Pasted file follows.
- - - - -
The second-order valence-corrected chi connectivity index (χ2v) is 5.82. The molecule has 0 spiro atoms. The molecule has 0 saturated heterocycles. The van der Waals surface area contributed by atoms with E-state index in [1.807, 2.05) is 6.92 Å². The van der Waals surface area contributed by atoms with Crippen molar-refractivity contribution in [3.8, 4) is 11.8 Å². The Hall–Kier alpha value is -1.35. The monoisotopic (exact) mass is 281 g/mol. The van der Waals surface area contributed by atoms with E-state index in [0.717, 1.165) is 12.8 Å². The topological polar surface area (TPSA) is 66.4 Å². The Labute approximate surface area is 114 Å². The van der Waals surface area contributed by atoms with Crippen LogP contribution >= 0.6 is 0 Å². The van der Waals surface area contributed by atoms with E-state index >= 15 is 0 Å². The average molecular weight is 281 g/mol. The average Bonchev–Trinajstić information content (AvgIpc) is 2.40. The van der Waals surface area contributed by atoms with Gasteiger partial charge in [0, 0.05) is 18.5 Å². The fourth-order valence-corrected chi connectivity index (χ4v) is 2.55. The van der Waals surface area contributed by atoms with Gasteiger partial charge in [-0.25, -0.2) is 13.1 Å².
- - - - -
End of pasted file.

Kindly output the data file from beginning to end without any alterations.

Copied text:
The second-order valence-corrected chi connectivity index (χ2v) is 5.82. The molecule has 0 spiro atoms. The molecule has 0 saturated heterocycles. The van der Waals surface area contributed by atoms with E-state index in [1.807, 2.05) is 6.92 Å². The van der Waals surface area contributed by atoms with Crippen molar-refractivity contribution in [3.8, 4) is 11.8 Å². The Hall–Kier alpha value is -1.35. The monoisotopic (exact) mass is 281 g/mol. The van der Waals surface area contributed by atoms with E-state index in [0.717, 1.165) is 12.8 Å². The topological polar surface area (TPSA) is 66.4 Å². The Labute approximate surface area is 114 Å². The van der Waals surface area contributed by atoms with Crippen LogP contribution >= 0.6 is 0 Å². The van der Waals surface area contributed by atoms with E-state index >= 15 is 0 Å². The average molecular weight is 281 g/mol. The average Bonchev–Trinajstić information content (AvgIpc) is 2.40. The van der Waals surface area contributed by atoms with Gasteiger partial charge in [0, 0.05) is 18.5 Å². The fourth-order valence-corrected chi connectivity index (χ4v) is 2.55. The van der Waals surface area contributed by atoms with Gasteiger partial charge in [-0.25, -0.2) is 13.1 Å².